This is why Nevada is among the short list of States to explore and maybe skirt the west edge of Utah for Trilobites and just beautiful scenery along the Nevada/Utah bordering Millard County, Utah. Maybe test some slot machines and if I can find a Craps Table for evening entertainment.

My Forest Service maps and DeLorme Atlas of Colorado will get some additional OtG campsites in 2016. The State is more difficult to explore with so much private property within National Forests that are accessible. So you have to research various areas for "public access lands". Most trailer traffic reserve spots for the season in the valleys or towns at RV Parks, which is always the last option for us.

Many areas around the Holidays have trailers parked to save spots in advance. That is why we avoid Holiday camping and do not move our site on Fridays or Saturdays. Many campers leave for home Sunday AM at more accessible spots from major Front Range towns and cities. There is a strategy needed, much like what Brent is working around in the Black Hills.

One OtG camp will be in the area of FairPlay, Colorado where one can pay a couple of dollars to pan fine gold in town. It is a lot of work moving boulders and screening sand to pan, but you will find gold. Enough to save and prove you did.

From first glance a route from I-70 to Leadville and south through North and Middle Park, ending up somewhere around Canon City, Colorado. Catching the Arkansas River for anyone wanting to fly fish, as well as being the main conduit for north to south highway travel.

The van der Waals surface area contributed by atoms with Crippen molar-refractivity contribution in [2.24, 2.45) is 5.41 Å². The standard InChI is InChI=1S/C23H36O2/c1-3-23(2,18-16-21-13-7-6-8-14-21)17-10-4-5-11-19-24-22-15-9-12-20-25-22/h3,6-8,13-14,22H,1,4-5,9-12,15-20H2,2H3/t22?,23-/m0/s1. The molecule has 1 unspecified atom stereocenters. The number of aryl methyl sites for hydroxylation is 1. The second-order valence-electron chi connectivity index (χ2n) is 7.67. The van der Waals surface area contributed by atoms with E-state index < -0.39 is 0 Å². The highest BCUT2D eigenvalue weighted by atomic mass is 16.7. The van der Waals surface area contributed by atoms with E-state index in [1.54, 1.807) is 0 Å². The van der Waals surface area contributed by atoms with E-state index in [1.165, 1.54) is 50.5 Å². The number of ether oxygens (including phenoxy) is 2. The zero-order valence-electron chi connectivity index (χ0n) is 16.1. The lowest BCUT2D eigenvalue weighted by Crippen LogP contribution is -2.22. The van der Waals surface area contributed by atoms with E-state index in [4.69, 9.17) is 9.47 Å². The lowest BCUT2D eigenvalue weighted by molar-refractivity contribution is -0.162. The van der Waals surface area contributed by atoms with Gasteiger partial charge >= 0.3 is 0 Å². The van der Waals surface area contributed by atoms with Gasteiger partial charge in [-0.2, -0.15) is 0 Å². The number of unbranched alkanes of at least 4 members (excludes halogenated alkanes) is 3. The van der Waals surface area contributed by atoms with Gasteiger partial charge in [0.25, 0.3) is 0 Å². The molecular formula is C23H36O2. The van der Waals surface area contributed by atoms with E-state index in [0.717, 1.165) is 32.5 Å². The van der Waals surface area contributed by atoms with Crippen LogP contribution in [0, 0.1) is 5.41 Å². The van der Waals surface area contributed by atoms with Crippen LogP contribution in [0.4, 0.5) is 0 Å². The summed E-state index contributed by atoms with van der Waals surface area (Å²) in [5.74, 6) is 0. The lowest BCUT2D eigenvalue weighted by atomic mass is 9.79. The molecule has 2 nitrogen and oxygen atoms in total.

For those making the 2016 Black Hills and/or 2016 Wyoming... survivors might be ready for a 2017 Colorado Adventure. The small mountain towns are always great places to stop and browse the mining camps and wander around like you are lost through town.

This is a mild to moderate OtG vision for 2016. The possible 2017 could test your skills developed from 2016... no sense saving the worst for the first attempt, is there?
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Old 11-17-2015, 11:21 AM   #7
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I spent a week this summer in Eureka, CO which is an abandoned mining town near Silverton. Great jumping off point for hiking and driving the jeep roads. Next summer is already booked but July 2017 is a definite possibility. Doug
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Old 11-17-2015, 11:23 AM   #8
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Here to grand junction ,Montrose, Uray, Silverton, Durango ,Mancos, wonderful trip,will do it again...
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Old 11-17-2015, 11:47 AM   #9
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High Country camping.

I guess I am spoiled, it is only about a 15 minute drive to the base of the Sangre de Cristo Mtn range from my house, I have to look at 4 14,000 ft peaks from my seat and the breakfast table each morning. I have several suggestions for High Elevation camping that are easy drives. We pull our 1965 Caravel to these often usually several times each year. For Starters Alvarado Camp Ground, a National Forest camp, is about 10 miles south west of Westcliffe, Co. Our favorite is Cascade Camp Ground above Mt. Princeton Hot Spring near Buena Vista, CO. Elevations of both of these are about 9,000 ft. from each you can hike or drive to much higher camp sites. We love to go to St. Elmo above Cascade, it is the most complete Ghost Town remaining in Colorado. If you wish additional info send me a request and I will try to guide you to some wonderful high camp sites.

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Old 11-17-2015, 12:07 PM   #10
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2016 looks pretty busy for us too, but some ideas, maybe for a different western slope trip.